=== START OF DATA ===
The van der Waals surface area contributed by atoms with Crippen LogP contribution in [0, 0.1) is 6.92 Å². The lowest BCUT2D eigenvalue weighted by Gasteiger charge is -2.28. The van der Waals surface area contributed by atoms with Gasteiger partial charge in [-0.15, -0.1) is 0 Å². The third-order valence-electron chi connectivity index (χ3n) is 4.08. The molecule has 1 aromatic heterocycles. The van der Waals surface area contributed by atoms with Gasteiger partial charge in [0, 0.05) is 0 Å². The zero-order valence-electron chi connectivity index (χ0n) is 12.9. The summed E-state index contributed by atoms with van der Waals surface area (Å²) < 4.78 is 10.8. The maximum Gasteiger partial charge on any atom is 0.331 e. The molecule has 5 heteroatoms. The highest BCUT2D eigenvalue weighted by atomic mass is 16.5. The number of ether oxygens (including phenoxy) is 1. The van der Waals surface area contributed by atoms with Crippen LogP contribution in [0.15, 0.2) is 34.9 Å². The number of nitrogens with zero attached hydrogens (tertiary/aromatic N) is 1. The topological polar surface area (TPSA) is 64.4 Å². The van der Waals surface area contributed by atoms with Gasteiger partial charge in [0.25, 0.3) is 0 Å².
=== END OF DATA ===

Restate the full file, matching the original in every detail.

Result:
The van der Waals surface area contributed by atoms with Crippen LogP contribution in [0, 0.1) is 6.92 Å². The lowest BCUT2D eigenvalue weighted by Gasteiger charge is -2.28. The van der Waals surface area contributed by atoms with Gasteiger partial charge in [-0.15, -0.1) is 0 Å². The third-order valence-electron chi connectivity index (χ3n) is 4.08. The molecule has 1 aromatic heterocycles. The van der Waals surface area contributed by atoms with Gasteiger partial charge in [0, 0.05) is 0 Å². The zero-order valence-electron chi connectivity index (χ0n) is 12.9. The summed E-state index contributed by atoms with van der Waals surface area (Å²) < 4.78 is 10.8. The maximum Gasteiger partial charge on any atom is 0.331 e. The molecule has 5 heteroatoms. The highest BCUT2D eigenvalue weighted by atomic mass is 16.5. The number of ether oxygens (including phenoxy) is 1. The van der Waals surface area contributed by atoms with Crippen LogP contribution in [0.15, 0.2) is 34.9 Å². The number of nitrogens with zero attached hydrogens (tertiary/aromatic N) is 1. The topological polar surface area (TPSA) is 64.4 Å². The van der Waals surface area contributed by atoms with Gasteiger partial charge in [0.25, 0.3) is 0 Å².